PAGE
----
Few people can have come out of cinemas having watched Jumper thinking “Gosh, I’d really love to see another movie set in this universe.” Indeed, so unmemorable a movie is it beyond its awfulness, you probably barely remember it and are probably already mixing it up mentally with the far superior Looper.
To refresh your memories, Jumper was the movie in which Hayden Christiansen turns out to have the ability to teleport. Unfortunately, there’s a secret society, whose number includes the stupidly haired Samuel L Jackson, dedicated to killing ‘jumpers’. Oh noes.
The film was something of a disaster and more or less killed off the career of director Doug Liman, which given he revolutionised spy cinema with The Bourne Identity shows you just what a rubbish movie it was.
Since then, Liman’s directing career has been a bit more low-profile and tethered to Tom Cruise’s whims, so Liman has done well as a producer on the likes of Suits instead.
So it’s something of a surprise that he’s attempting to resurrect his career with a return to the Jumper universe. It’s even more surprising that it’s actually really good.
Impulse is based on the third of the Jumper novels by Steven Gould, but is as much of a departure from its raw material as Jumper was. It sees Maddie Hasson playing mardie teenage girl Henrietta (aka Henry) who’s moved to the small town of Weston in New York state with her single mum (Missi Pyle). Dad left years ago and now commitment-phobe Pyle moves from guy to guy looking for ‘the one’ who might be good to both her and Hasson. She’s found a possible keeper – widower Matt Gordon – who has his own teenage daughter (Sarah Desjardins) and all would be fine, were it not for Hasson’s extreme mardiness and the fact she’s starting to have fits that doctors are finding hard to diagnose.
Hasson hooks up with local sporting hero Tanner Stine, but when things start moving too quickly for her, she asks him to stop… but he won’t, causing her to fit again. However, this time her fit somehow crushes the truck they’re in, paralysing Stine and instantly transporting Hasson back to her bedroom, along with bits of the truck. What’s going on? What will happen to Hasson? What will happen to Stine? And how will Hasson’s new ability evolve?
It’s possible that I’ve seen too much TV. It’s just watching For The People, ABC’s latest legal drama, all I found myself thinking was, “Isn’t this just Raising the Bar again? Maybe with a slight hint of Suits. Still, it’s nice to Britt Robertson doing well, even if Girlboss didn’t do so great. She was good in Life Unexpected after all. Gosh, how long ago was that now?”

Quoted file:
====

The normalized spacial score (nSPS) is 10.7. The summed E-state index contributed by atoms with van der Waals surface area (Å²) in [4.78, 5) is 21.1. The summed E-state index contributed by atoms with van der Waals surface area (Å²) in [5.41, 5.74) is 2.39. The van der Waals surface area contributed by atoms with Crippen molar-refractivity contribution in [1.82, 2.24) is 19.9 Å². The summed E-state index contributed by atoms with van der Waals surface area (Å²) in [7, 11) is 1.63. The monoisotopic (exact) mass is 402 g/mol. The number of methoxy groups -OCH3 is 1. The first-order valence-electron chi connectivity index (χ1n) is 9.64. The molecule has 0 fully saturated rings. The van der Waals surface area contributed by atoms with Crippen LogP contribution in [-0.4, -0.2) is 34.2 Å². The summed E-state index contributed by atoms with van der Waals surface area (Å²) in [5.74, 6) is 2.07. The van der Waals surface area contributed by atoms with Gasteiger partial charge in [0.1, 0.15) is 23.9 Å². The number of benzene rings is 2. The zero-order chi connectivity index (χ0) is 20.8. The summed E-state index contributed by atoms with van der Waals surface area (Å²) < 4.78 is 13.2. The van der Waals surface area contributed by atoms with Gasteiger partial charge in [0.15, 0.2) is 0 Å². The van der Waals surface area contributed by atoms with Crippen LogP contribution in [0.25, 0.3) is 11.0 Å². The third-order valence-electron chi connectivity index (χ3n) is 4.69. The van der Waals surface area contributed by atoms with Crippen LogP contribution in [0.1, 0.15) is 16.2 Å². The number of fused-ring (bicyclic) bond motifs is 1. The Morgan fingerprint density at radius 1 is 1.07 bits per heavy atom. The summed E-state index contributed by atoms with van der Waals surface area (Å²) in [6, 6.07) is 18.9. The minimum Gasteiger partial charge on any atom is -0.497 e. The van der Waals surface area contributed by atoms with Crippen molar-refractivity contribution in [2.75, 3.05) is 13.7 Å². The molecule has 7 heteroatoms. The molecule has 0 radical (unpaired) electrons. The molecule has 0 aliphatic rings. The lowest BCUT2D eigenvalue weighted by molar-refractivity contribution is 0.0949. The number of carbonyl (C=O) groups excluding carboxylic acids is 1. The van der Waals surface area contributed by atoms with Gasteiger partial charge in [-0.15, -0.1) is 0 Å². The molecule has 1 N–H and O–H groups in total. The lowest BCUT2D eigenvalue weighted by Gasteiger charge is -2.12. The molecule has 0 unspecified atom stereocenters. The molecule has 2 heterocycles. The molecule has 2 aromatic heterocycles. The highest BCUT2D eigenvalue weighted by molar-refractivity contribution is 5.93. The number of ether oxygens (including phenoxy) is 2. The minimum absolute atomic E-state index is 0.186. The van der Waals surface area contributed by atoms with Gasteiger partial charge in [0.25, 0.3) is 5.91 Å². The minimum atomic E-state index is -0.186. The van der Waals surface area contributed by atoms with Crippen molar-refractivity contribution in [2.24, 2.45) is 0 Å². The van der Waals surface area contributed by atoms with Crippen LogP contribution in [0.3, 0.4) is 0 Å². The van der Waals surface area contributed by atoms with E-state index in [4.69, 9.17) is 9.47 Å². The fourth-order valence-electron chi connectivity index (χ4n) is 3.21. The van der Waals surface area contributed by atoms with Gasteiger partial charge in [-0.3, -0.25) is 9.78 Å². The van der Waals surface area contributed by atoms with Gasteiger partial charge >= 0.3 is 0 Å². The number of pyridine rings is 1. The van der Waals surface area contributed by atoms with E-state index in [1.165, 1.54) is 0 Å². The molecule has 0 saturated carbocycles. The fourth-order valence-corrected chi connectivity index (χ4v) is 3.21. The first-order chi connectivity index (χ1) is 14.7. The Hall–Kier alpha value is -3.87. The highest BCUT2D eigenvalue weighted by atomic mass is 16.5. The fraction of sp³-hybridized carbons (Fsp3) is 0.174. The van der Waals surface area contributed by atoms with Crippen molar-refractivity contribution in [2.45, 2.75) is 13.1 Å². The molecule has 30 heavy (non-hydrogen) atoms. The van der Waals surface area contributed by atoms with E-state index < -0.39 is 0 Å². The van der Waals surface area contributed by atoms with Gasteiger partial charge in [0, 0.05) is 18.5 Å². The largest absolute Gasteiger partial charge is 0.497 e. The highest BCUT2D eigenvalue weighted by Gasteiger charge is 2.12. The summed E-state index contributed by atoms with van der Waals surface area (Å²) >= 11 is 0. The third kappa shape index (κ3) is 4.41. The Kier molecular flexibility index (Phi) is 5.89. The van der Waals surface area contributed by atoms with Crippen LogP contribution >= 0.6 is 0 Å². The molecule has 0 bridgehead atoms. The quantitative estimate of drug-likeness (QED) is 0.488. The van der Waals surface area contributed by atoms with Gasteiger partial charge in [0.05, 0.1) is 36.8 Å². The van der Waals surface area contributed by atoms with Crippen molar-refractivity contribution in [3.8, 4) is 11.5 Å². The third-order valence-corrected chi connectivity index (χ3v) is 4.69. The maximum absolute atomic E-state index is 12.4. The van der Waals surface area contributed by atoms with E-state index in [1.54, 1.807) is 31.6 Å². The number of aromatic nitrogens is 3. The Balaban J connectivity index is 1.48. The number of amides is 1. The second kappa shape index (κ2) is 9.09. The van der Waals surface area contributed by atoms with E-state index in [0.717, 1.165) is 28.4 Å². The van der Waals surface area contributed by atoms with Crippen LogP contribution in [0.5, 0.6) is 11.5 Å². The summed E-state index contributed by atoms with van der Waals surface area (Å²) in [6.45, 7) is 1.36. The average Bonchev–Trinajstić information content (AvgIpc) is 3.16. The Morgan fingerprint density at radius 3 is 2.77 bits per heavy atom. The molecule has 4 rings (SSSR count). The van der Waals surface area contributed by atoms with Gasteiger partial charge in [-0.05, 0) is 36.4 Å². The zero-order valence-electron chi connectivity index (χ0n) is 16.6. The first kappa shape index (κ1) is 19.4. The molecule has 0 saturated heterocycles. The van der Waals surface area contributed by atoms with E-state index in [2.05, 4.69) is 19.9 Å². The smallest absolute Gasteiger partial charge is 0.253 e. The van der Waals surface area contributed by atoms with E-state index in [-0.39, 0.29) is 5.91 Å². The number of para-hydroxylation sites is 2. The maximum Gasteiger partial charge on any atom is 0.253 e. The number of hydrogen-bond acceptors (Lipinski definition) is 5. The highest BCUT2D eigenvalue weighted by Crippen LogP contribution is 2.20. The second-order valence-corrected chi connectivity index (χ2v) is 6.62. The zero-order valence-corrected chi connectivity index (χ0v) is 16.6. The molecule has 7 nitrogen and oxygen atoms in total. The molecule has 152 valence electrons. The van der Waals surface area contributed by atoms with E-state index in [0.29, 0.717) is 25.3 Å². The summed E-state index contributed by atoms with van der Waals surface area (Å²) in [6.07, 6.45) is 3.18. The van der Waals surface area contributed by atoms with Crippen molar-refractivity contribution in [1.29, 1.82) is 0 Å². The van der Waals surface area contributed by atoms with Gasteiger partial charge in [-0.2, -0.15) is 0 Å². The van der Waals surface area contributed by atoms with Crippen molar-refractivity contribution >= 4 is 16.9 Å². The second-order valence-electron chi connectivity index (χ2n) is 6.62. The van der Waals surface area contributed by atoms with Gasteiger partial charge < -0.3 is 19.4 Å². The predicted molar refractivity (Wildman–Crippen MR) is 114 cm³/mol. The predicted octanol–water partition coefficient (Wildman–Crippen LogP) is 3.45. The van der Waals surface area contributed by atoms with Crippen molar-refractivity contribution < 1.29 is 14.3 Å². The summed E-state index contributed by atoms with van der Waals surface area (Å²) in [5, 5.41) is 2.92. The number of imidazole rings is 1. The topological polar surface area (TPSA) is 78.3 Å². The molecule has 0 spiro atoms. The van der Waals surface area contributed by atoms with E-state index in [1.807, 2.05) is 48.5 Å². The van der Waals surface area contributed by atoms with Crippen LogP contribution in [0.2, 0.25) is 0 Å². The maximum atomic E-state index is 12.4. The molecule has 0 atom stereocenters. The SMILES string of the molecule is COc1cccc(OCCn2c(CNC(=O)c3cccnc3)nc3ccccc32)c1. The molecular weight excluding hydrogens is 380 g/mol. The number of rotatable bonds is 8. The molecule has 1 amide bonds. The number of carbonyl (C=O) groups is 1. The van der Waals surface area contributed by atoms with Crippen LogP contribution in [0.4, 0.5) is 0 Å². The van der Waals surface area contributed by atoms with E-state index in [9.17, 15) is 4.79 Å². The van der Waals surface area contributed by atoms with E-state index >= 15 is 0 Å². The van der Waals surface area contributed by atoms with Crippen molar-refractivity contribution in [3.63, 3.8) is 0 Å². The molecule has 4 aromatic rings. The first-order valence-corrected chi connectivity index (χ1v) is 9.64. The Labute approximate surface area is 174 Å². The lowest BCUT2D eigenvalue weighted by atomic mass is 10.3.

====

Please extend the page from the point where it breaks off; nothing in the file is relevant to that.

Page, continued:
Too much TV? Maybe.
The next generation
After all, this tale from “Shondaland” (Grey’s Anatomy, How To Get Away With Murder,Scandal) of shiny new young lawyers as they start off as either defence attorneys or prosecutors in New York’s “mother court” is probably aimed at a much younger audience that hasn’t seen any of those shows I just mentioned. Indeed, I found myself more invested in Hope Davis, Ben Shenkman, Vondie Curtis-Hall and Anna Deavere Smith’s crusty older lawyers and judges giving the new generation the benefit of their many years of experience. That’s possibly because I’m just old, but it’s also possibly because they’re better actors, with personalities and who behave like grown-ups, unlike their protégés. Their whiny, stupid protégés.
But despite generally finding the older cast relatively interesting, I found myself idling through For the People, wondering if it was going to do anything new. Like ever. The show is really just a set of legal cases, with a young hero on each side making mistakes while standing up for truth, justice and the American Way/sending scumbag criminals to rot in jail (delete according to hero’s affiliation). There’s no real law that people would recognise as the law. Indeed, I found myself on the verge of crying out, “Objection! The defence is testifying! Is there a question in there ever?” at one point of particularly heinous breach of legal code that the prosecution didn’t seem to notice.
Too much TV? Probably.
But for the most part it’s the usual usual. Britt Robertson’s client is an accused terrorist, although for some reason he doesn’t get a proper lawyer or any preparation for his trial. You’d think someone who tried to blow up the Statue of Liberty would have a higher profile, wouldn’t you?
But before you know it, she’s finding things in discovery that might exonerate him. Except you can see that he won’t be. The show thinks it’s going to be clever. It even gets Hope Davis to say “This isn’t television!” Except it is, so you know what’s going to happen.
And the rest of it is like that. There is some moderate interest from the fact that the lawyers mostly don’t discuss law half the time, mainly tell each other how crap they are at law because they’re new. But even then, that got boring after the first five or six times that happened.
Equally boring were the young lawyers’ relationships. They’re all so competitive and “I will crush you”, even to their partners. Boring. When one is stupid enough to shop her prosecutor boyfriend for ethical violations to save her client from a prison sentence, she’s genuinely surprised that he decides to dump her.
“You’re not leaving.”
Yes, he is, love. You nearly sent him to prison to save someone who’d genuinely committed fraud. Duh.
It’s nonsense. Legal nonsense. Relationship nonsense. Human behaviour nonsense. The kind of nonsense that you only see on TV and will have seen countless times before.
Unless you’re about 20.
Save yourself an hour of your time. Maybe you could watch the William Shatner For the People on YouTube instead?